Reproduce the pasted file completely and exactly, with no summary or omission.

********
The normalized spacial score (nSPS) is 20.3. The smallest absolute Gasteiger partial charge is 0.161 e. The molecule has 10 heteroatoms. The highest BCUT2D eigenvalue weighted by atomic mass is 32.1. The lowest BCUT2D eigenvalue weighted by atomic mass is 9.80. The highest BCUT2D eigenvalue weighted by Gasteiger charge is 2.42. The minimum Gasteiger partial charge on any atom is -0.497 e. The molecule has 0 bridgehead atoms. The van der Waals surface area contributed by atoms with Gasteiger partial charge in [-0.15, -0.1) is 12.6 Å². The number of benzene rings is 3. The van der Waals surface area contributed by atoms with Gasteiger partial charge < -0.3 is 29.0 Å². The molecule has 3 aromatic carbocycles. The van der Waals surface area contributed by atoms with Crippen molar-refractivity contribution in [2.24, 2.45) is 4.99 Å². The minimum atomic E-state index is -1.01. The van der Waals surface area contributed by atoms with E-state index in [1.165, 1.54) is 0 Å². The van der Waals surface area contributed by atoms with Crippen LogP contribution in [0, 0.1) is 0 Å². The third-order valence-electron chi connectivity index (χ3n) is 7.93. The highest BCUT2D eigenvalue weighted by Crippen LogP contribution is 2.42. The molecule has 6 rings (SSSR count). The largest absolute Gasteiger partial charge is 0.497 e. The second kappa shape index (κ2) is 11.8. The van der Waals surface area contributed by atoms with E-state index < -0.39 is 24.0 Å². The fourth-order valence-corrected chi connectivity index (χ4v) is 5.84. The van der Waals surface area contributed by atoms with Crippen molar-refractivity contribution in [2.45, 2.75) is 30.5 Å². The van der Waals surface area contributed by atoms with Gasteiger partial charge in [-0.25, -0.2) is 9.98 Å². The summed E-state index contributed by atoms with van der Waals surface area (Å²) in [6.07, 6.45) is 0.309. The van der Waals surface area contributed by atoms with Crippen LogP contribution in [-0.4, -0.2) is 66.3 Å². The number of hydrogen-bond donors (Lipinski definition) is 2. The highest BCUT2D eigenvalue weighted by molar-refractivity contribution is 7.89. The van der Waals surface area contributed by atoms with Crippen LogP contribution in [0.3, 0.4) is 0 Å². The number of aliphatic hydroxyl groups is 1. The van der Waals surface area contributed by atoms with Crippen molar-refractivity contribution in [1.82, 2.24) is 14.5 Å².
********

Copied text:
The normalized spacial score (nSPS) is 20.3. The smallest absolute Gasteiger partial charge is 0.161 e. The molecule has 10 heteroatoms. The highest BCUT2D eigenvalue weighted by atomic mass is 32.1. The lowest BCUT2D eigenvalue weighted by atomic mass is 9.80. The highest BCUT2D eigenvalue weighted by Gasteiger charge is 2.42. The minimum Gasteiger partial charge on any atom is -0.497 e. The molecule has 0 bridgehead atoms. The van der Waals surface area contributed by atoms with Gasteiger partial charge in [-0.15, -0.1) is 12.6 Å². The number of benzene rings is 3. The van der Waals surface area contributed by atoms with Gasteiger partial charge < -0.3 is 29.0 Å². The molecule has 3 aromatic carbocycles. The van der Waals surface area contributed by atoms with Crippen molar-refractivity contribution in [2.24, 2.45) is 4.99 Å². The minimum atomic E-state index is -1.01. The van der Waals surface area contributed by atoms with E-state index in [1.165, 1.54) is 0 Å². The van der Waals surface area contributed by atoms with Crippen LogP contribution in [0, 0.1) is 0 Å². The third-order valence-electron chi connectivity index (χ3n) is 7.93. The highest BCUT2D eigenvalue weighted by Crippen LogP contribution is 2.42. The molecule has 6 rings (SSSR count). The largest absolute Gasteiger partial charge is 0.497 e. The second kappa shape index (κ2) is 11.8. The van der Waals surface area contributed by atoms with E-state index < -0.39 is 24.0 Å². The fourth-order valence-corrected chi connectivity index (χ4v) is 5.84. The van der Waals surface area contributed by atoms with Crippen molar-refractivity contribution in [2.45, 2.75) is 30.5 Å². The van der Waals surface area contributed by atoms with Gasteiger partial charge in [-0.25, -0.2) is 9.98 Å². The summed E-state index contributed by atoms with van der Waals surface area (Å²) in [6.07, 6.45) is 0.309. The van der Waals surface area contributed by atoms with Crippen LogP contribution in [-0.4, -0.2) is 66.3 Å². The number of hydrogen-bond donors (Lipinski definition) is 2. The highest BCUT2D eigenvalue weighted by molar-refractivity contribution is 7.89. The van der Waals surface area contributed by atoms with Crippen LogP contribution in [0.3, 0.4) is 0 Å². The number of aliphatic hydroxyl groups is 1. The van der Waals surface area contributed by atoms with Crippen molar-refractivity contribution in [1.82, 2.24) is 14.5 Å².